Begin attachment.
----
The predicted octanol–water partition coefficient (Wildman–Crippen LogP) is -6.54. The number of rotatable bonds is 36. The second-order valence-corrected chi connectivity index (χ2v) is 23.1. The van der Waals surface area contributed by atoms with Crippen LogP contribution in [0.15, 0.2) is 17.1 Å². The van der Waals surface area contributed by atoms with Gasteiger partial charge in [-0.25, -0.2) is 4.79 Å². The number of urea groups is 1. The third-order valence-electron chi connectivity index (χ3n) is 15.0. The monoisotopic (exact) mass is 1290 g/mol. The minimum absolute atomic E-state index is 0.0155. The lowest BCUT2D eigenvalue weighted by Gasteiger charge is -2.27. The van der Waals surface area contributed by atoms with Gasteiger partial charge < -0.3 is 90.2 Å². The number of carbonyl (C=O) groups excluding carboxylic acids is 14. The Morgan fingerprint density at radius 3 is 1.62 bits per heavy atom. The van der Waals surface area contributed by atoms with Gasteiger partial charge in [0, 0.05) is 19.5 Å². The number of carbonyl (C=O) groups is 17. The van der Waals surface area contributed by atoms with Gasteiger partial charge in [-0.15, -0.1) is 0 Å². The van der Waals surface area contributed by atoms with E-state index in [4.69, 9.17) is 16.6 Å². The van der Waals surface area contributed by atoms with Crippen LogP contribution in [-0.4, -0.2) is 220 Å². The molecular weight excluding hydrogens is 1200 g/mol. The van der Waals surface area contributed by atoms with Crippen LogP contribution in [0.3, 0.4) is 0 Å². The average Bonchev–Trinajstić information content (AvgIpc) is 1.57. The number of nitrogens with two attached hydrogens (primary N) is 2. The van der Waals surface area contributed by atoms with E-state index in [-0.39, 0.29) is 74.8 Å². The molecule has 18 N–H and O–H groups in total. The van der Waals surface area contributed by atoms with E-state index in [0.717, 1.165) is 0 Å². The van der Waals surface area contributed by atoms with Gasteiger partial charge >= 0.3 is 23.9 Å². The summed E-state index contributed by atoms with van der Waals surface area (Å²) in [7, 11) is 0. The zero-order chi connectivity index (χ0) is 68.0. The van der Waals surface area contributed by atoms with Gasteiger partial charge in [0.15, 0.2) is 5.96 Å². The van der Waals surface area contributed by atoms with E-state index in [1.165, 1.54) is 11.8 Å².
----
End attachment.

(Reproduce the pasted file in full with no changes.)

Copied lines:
The predicted octanol–water partition coefficient (Wildman–Crippen LogP) is -6.54. The number of rotatable bonds is 36. The second-order valence-corrected chi connectivity index (χ2v) is 23.1. The van der Waals surface area contributed by atoms with Crippen LogP contribution in [0.15, 0.2) is 17.1 Å². The van der Waals surface area contributed by atoms with Gasteiger partial charge in [-0.25, -0.2) is 4.79 Å². The number of urea groups is 1. The third-order valence-electron chi connectivity index (χ3n) is 15.0. The monoisotopic (exact) mass is 1290 g/mol. The minimum absolute atomic E-state index is 0.0155. The lowest BCUT2D eigenvalue weighted by Gasteiger charge is -2.27. The van der Waals surface area contributed by atoms with Gasteiger partial charge < -0.3 is 90.2 Å². The number of carbonyl (C=O) groups excluding carboxylic acids is 14. The Morgan fingerprint density at radius 3 is 1.62 bits per heavy atom. The van der Waals surface area contributed by atoms with Gasteiger partial charge in [0, 0.05) is 19.5 Å². The number of carbonyl (C=O) groups is 17. The van der Waals surface area contributed by atoms with Gasteiger partial charge in [-0.15, -0.1) is 0 Å². The van der Waals surface area contributed by atoms with E-state index in [4.69, 9.17) is 16.6 Å². The van der Waals surface area contributed by atoms with Crippen LogP contribution in [-0.4, -0.2) is 220 Å². The molecular weight excluding hydrogens is 1200 g/mol. The van der Waals surface area contributed by atoms with Crippen LogP contribution in [0.3, 0.4) is 0 Å². The average Bonchev–Trinajstić information content (AvgIpc) is 1.57. The number of nitrogens with two attached hydrogens (primary N) is 2. The van der Waals surface area contributed by atoms with E-state index in [-0.39, 0.29) is 74.8 Å². The molecule has 18 N–H and O–H groups in total. The van der Waals surface area contributed by atoms with E-state index in [0.717, 1.165) is 0 Å². The van der Waals surface area contributed by atoms with Gasteiger partial charge >= 0.3 is 23.9 Å². The summed E-state index contributed by atoms with van der Waals surface area (Å²) in [7, 11) is 0. The zero-order chi connectivity index (χ0) is 68.0. The van der Waals surface area contributed by atoms with Gasteiger partial charge in [0.15, 0.2) is 5.96 Å². The van der Waals surface area contributed by atoms with E-state index in [1.165, 1.54) is 11.8 Å².